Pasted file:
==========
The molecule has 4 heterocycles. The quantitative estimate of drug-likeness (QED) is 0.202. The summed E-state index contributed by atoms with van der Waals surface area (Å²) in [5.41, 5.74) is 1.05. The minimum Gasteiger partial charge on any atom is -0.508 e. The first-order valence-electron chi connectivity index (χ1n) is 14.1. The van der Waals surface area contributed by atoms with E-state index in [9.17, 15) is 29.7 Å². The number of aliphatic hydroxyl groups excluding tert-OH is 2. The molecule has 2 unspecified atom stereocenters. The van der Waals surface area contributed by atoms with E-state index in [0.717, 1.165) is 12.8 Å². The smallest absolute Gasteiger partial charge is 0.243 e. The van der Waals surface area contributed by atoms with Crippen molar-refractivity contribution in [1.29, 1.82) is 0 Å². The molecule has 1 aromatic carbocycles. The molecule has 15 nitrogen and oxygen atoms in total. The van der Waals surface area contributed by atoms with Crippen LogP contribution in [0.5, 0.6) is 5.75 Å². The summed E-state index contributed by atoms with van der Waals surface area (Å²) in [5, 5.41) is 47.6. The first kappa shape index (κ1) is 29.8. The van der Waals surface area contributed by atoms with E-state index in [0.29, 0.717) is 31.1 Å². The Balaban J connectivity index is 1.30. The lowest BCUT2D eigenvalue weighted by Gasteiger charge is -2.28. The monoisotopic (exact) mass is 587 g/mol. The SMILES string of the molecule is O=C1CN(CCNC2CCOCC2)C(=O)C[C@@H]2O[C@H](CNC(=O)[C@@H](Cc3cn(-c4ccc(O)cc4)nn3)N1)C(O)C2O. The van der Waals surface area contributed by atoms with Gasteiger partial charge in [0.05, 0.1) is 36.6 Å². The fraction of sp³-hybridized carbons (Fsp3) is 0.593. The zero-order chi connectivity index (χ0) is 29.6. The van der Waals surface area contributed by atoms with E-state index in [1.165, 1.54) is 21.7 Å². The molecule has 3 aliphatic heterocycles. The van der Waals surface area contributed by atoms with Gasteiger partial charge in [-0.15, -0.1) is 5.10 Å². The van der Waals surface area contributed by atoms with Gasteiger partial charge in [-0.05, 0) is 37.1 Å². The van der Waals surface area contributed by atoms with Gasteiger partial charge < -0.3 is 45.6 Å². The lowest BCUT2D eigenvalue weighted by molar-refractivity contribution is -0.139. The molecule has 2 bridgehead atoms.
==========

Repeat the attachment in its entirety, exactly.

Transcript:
The molecule has 4 heterocycles. The quantitative estimate of drug-likeness (QED) is 0.202. The summed E-state index contributed by atoms with van der Waals surface area (Å²) in [5.41, 5.74) is 1.05. The minimum Gasteiger partial charge on any atom is -0.508 e. The first-order valence-electron chi connectivity index (χ1n) is 14.1. The van der Waals surface area contributed by atoms with E-state index in [9.17, 15) is 29.7 Å². The number of aliphatic hydroxyl groups excluding tert-OH is 2. The molecule has 2 unspecified atom stereocenters. The van der Waals surface area contributed by atoms with E-state index in [0.717, 1.165) is 12.8 Å². The smallest absolute Gasteiger partial charge is 0.243 e. The van der Waals surface area contributed by atoms with Crippen molar-refractivity contribution in [1.29, 1.82) is 0 Å². The molecule has 1 aromatic carbocycles. The molecule has 15 nitrogen and oxygen atoms in total. The van der Waals surface area contributed by atoms with Crippen LogP contribution in [0.5, 0.6) is 5.75 Å². The summed E-state index contributed by atoms with van der Waals surface area (Å²) in [5, 5.41) is 47.6. The first kappa shape index (κ1) is 29.8. The van der Waals surface area contributed by atoms with E-state index in [0.29, 0.717) is 31.1 Å². The Balaban J connectivity index is 1.30. The lowest BCUT2D eigenvalue weighted by Gasteiger charge is -2.28. The monoisotopic (exact) mass is 587 g/mol. The SMILES string of the molecule is O=C1CN(CCNC2CCOCC2)C(=O)C[C@@H]2O[C@H](CNC(=O)[C@@H](Cc3cn(-c4ccc(O)cc4)nn3)N1)C(O)C2O. The van der Waals surface area contributed by atoms with Gasteiger partial charge in [0.05, 0.1) is 36.6 Å². The fraction of sp³-hybridized carbons (Fsp3) is 0.593. The zero-order chi connectivity index (χ0) is 29.6. The van der Waals surface area contributed by atoms with E-state index in [1.165, 1.54) is 21.7 Å². The molecule has 3 aliphatic heterocycles. The van der Waals surface area contributed by atoms with Gasteiger partial charge in [-0.15, -0.1) is 5.10 Å². The van der Waals surface area contributed by atoms with Gasteiger partial charge in [-0.05, 0) is 37.1 Å². The van der Waals surface area contributed by atoms with Gasteiger partial charge < -0.3 is 45.6 Å². The lowest BCUT2D eigenvalue weighted by molar-refractivity contribution is -0.139. The molecule has 2 bridgehead atoms.